Hart-Sheldon Hot Springs

Exploring the far corners of Oregon obscura


Starting in Frenchglen, this route loops through remote southeastern Oregon linking up the Sheldon and Hart National Antelope Refuges.   We consider this route the biggest prize in Oregon bikepacking.  The combination of commitment, the small window during the year when the route can be safely ridden, and the rewards that await you at each new hot spring if you pull it off are unparalleled.

In addition to soaking in the Bog, Virgin Valley, and Hart Mountain Hot Springs, highlights include camping on the playa of a dried up ancient lake bed, poking around historic ranches, climbing Hart Mountain, and exploring the dramatic Thousand Creek Gorge.

At a glance





This is the most remote route we’ve ever ridden and is recommended only to the most experienced bikepackers.  With no services on the route, you’ll need to carry food for your entire trip (possibly for up to 5 or 6 days) and at times up to 2 or more gallons of water.  There is also no cell service on any of the route and any unrepairable mechanical or injury could have serious consequences.

The riding itself is not particularly difficult, but I thought the route was more logistically challenging and significantly more committing than the Oregon Outback route.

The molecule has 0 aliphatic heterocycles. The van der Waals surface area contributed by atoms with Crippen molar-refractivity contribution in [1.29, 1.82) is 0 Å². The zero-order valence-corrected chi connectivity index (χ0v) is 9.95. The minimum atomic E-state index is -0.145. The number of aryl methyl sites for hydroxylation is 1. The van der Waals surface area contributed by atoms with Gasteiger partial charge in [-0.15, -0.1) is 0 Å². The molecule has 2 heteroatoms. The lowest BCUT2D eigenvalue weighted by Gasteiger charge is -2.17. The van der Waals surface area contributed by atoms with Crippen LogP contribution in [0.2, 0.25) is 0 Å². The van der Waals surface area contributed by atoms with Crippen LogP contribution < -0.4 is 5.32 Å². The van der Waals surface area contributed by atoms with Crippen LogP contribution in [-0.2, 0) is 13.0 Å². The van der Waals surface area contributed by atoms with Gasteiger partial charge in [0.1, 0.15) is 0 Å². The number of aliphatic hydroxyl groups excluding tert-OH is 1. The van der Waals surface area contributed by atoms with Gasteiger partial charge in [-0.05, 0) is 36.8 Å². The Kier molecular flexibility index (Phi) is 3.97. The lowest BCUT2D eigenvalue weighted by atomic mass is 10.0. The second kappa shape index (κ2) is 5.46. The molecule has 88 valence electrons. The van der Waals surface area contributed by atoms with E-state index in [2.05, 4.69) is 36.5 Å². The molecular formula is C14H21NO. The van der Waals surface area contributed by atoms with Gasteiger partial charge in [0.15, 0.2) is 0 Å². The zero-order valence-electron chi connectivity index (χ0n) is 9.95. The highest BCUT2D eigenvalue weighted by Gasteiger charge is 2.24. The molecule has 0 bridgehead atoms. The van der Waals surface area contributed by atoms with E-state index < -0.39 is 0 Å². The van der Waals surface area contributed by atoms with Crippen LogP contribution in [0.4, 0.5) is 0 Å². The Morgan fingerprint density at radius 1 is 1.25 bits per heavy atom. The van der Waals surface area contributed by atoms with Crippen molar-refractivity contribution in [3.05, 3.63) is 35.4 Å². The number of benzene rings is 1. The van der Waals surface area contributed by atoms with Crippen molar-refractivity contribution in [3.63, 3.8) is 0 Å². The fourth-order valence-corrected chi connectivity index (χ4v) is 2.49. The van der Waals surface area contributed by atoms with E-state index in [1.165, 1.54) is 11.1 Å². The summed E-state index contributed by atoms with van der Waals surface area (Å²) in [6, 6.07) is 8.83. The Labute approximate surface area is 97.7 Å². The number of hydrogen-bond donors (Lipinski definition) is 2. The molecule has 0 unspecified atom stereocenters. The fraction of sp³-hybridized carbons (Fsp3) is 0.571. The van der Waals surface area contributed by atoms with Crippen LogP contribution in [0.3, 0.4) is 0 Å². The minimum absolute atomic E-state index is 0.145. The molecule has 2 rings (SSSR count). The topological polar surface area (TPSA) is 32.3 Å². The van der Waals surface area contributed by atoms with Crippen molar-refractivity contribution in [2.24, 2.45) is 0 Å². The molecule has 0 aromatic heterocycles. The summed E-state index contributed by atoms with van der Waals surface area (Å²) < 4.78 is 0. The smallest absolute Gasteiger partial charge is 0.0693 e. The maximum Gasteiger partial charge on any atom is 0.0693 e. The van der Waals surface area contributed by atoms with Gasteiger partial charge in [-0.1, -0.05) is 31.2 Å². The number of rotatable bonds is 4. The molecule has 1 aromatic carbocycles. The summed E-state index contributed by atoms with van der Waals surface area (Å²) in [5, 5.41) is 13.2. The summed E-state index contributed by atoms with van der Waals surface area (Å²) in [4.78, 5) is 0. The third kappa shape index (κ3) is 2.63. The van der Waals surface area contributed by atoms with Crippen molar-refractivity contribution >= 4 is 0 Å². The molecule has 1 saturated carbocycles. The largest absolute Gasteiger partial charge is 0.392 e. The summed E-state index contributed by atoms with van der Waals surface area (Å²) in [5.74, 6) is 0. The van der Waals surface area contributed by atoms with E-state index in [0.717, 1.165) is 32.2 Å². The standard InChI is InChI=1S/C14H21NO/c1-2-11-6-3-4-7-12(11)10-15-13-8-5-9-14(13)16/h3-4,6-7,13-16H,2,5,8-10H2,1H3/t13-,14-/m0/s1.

The best time to ride is in late spring after things start to dry out but before the heat of summer rolls in.  As noted in more detail below, mud will make this route unrideable, so timing will be critical.  Avoid winter, when snow and higher rainfall will shut it down, and the extreme temperatures of summer. Water access is also presumably less reliable in the late summer and fall, although we don’t know that for sure.  Come prepared.

We rode the route clockwise and collectively decided we’d do it that way again.  I think the most compelling reason to do it this way is that the two Hart Mountain Hot Springs are the best of the bunch and we preferred hitting them last.  The approach to Hart Mountain from the southeast is also much more dramatic and photogenic.

The folks at the Frenchglen Hotel have always been very accommodating when we’ve asked to leave a car parked out front for a couple days.